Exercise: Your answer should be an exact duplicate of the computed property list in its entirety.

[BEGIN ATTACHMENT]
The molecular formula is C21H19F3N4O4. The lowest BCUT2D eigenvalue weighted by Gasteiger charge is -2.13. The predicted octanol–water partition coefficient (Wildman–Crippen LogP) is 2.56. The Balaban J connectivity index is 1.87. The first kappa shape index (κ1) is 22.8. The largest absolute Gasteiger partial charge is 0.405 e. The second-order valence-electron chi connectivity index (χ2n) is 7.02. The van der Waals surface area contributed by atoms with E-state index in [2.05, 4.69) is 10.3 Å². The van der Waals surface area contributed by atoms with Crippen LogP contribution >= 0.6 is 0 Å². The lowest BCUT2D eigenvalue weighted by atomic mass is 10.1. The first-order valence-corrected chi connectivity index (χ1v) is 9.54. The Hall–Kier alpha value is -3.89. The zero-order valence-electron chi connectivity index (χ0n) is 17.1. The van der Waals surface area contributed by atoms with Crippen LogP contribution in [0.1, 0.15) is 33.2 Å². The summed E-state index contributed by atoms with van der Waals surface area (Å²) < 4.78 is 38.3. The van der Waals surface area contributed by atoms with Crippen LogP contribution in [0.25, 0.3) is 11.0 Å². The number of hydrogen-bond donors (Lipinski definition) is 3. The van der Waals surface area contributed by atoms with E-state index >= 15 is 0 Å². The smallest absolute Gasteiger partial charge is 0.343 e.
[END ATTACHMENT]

The molecular formula is C21H19F3N4O4. The lowest BCUT2D eigenvalue weighted by Gasteiger charge is -2.13. The predicted octanol–water partition coefficient (Wildman–Crippen LogP) is 2.56. The Balaban J connectivity index is 1.87. The first kappa shape index (κ1) is 22.8. The largest absolute Gasteiger partial charge is 0.405 e. The second-order valence-electron chi connectivity index (χ2n) is 7.02. The van der Waals surface area contributed by atoms with E-state index in [2.05, 4.69) is 10.3 Å². The van der Waals surface area contributed by atoms with Crippen LogP contribution >= 0.6 is 0 Å². The lowest BCUT2D eigenvalue weighted by atomic mass is 10.1. The first-order valence-corrected chi connectivity index (χ1v) is 9.54. The Hall–Kier alpha value is -3.89. The zero-order valence-electron chi connectivity index (χ0n) is 17.1. The van der Waals surface area contributed by atoms with Crippen LogP contribution in [0.1, 0.15) is 33.2 Å². The summed E-state index contributed by atoms with van der Waals surface area (Å²) < 4.78 is 38.3. The van der Waals surface area contributed by atoms with Crippen LogP contribution in [0.25, 0.3) is 11.0 Å². The number of hydrogen-bond donors (Lipinski definition) is 3. The van der Waals surface area contributed by atoms with E-state index >= 15 is 0 Å². The smallest absolute Gasteiger partial charge is 0.343 e.